Securing Cloud Data: What Are the Best Strategies and Security Solutions

The majority of the modern business world operates on the cloud. Also, people keep their private information, personal photos, and correspondences on this cloud-based software. They do this hoping they’re safe, but is this always the case?

While many measures are keeping data safe, sometimes you have to do more than trust/hope. Sometimes, you need to be proactive. With that in mind and without further ado, here are some of the best strategies and security solutions.

1. Encryption

The first thing you have to rely on is the encryption of data. Every message is coded, and the party with the “key” may read the data. Now, data encryption matters at three different stages, which are:

  • Data encryption at rest: This refers to protecting data that is in storage. It involves measures that will protect the data even if the person who makes an unlawful entry gets access to the files. They won’t be able to read the file without a proper decryption key.
  • Data encryption in transit: Data is the most vulnerable. This is why the encryption helps create two corresponding encryption keys. While in transit, data is in an unreadable format created using sophisticated cryptographic techniques. It returns to its original form once it reaches the person with the other key.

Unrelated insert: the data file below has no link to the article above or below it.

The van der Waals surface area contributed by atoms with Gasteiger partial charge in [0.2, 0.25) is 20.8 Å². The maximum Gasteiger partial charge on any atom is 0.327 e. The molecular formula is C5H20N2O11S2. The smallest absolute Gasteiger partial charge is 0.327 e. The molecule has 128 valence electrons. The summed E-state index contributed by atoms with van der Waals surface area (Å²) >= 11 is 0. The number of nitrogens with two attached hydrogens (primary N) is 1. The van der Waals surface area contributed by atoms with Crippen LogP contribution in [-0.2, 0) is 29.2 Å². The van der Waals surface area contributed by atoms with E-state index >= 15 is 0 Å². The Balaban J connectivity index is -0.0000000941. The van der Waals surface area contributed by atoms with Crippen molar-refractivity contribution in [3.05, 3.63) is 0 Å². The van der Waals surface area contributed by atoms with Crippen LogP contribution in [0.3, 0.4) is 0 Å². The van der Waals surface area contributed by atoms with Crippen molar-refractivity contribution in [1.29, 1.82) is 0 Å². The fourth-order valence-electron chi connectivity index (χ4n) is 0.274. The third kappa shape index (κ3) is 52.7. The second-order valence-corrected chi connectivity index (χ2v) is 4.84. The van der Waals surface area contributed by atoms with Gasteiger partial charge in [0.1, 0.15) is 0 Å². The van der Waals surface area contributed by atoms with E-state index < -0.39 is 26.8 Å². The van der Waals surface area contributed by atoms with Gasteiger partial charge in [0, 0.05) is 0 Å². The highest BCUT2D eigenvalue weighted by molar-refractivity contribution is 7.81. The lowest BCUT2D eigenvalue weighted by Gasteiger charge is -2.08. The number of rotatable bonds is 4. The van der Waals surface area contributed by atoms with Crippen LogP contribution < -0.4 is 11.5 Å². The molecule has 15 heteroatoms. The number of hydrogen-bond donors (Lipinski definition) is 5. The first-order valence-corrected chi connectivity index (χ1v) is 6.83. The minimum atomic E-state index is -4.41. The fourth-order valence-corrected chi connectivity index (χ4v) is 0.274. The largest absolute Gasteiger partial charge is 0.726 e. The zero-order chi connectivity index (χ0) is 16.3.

• Client-side encryption: This method, also known as E2EE (end-to-end encryption) is an approach where the data is encrypted on the client’s side.

At the end of the day, there’s no data security in the cloud without encryption; fortunately, this cryptography is getting more sophisticated.

2. Identity confirmation and access management

Cloud is available to anyone at any point on earth, as long as they have a device that they can use to connect to the internet. The problem is that, for this to work, one must be able to prove their identity. How do you do this? Are a username/email and password enough?

  • Multi-factor authentication (MFA): Figuring out a password is sometimes easier than you think; however, with the help of multi-factor authentication, staying safe is much easier. If you also receive a code via email or SMS, staying safe is much easier.
  • Biometric authentication: While methods like a retina or facial scan are still not as reliable, this might change. At the same time, most smartphone manufacturers are already (successfully) using fingerprint unlocking. Needless to say, these biometric authentication methods will be a lot harder to replicate.
  • Time-based one-time passwords: This is similar to the code we’ve mentioned, and it can be used for users who often switch devices or access work platforms from unsecured networks. Of course, none of this is smart, but with TOTP, you can be protected from tools like keyloggers and even phishing.  

Access based on one’s role in the company is another great way to approach this issue. After all, people have access to and interest in data based on their rank and position. This was the case even with analog data, which hasn’t changed yet.